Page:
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Accord Sets Stage For Reconciliation In Mali


A soldier from the Tuareg rebel group MNLA holds an AK-47 in the northeastern town of Kidal February 4, 2013. The agreement calls for an immediate cessation of hostilities and the return of Malian troops and civil administration officials to Kidal.

Mali’s interim government and northern armed groups have signed an agreement paving the way for presidential elections next month.

Mali’s interim government and northern armed groups have signed an agreement paving the way for presidential elections next month in the entirety of Malian territory.


The accord, signed June 18 in Burkina Faso, follows lengthy talks mediated by that country’s president, Blaise Compaore, and is supported by Mali’s neighbors and the international community.

The United States commends both parties for their commitment toward a peaceful solution to the crisis and hopes the discussions pave the way for an inclusive, long-term reconciliation process following the election of a new government.

The agreement calls for an immediate cessation of hostilities and the return of Malian troops and civil administration officials to the key northern town of Kidal, occupied by rebels since February, 2012. This will allow presidential elections to be carried out throughout Mali on July 28.

Mali’s former president, Amadu Toumani Toure, was deposed in a military coup in March 2012, following a Tuareg rebellion which seized most of northern Mali. These rebel groups were then forced out of many areas in the north by Islamic extremists. French intervention in January 2013 supported the interim Malian government and re-conquered most of the North. Tuareg rebels, though, maintained control of the sparsely populated, but symbolically important Kidal region.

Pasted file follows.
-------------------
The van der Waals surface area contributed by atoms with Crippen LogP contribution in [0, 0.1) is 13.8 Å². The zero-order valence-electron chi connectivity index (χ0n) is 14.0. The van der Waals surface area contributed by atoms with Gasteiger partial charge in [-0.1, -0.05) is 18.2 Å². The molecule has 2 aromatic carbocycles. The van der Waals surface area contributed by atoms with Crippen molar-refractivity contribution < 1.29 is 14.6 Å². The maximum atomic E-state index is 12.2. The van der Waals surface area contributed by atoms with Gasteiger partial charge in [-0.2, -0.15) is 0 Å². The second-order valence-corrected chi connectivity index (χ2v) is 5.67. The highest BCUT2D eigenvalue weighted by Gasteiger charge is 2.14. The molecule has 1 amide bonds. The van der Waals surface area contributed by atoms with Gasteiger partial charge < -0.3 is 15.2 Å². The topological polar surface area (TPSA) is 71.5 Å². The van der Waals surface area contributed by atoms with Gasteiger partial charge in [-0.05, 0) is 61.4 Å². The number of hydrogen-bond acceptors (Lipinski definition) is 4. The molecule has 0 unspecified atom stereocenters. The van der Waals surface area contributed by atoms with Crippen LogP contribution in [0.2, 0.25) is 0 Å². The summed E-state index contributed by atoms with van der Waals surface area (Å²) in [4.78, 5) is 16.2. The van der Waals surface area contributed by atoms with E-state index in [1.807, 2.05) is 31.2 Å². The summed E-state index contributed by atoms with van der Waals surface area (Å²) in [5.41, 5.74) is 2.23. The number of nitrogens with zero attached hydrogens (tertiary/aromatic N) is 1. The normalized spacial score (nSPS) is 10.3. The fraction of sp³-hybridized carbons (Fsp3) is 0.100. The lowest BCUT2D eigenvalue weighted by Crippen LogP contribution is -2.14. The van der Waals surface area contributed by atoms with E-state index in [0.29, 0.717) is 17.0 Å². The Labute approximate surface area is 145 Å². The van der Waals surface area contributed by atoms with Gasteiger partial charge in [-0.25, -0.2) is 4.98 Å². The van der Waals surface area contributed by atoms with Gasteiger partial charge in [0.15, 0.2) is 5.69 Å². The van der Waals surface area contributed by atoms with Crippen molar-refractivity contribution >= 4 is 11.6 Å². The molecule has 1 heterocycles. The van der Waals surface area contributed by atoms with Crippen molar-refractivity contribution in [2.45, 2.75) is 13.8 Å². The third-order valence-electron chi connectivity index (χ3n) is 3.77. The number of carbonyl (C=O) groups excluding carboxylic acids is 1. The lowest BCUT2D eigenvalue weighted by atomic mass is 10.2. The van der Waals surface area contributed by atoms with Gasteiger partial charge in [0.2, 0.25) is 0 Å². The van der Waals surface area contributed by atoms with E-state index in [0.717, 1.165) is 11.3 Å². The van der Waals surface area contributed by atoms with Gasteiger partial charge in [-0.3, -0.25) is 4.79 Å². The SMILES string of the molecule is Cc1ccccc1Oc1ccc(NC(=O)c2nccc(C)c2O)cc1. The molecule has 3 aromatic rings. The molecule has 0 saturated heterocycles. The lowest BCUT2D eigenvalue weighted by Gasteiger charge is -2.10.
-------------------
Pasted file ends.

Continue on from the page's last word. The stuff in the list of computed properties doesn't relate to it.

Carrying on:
The July 28 election is meant to restore democratic rule to Mali, but rebels still holding Kidal prevented the return of Government authorities, key to the organizing and holding of elections there. The lack of a government presence prevented the return of public services, vital to the populations in the region. It also prevented preparations for elections security, which would impede the ability of citizens in Kidal to vote. These problems and their significance for the nation’s territorial integrity now appear to have been solved.

As an active participant in the international community’s efforts to support Mali to date, the United States looks forward to joining our international partners in the important task of overseeing the implementation of the agreement and urges parties to execute the agreement without delay. We also applaud President Compaore’s leadership and the support of the United Nations, the Economic Community of West African States, the African Union and others in the negotiations process.
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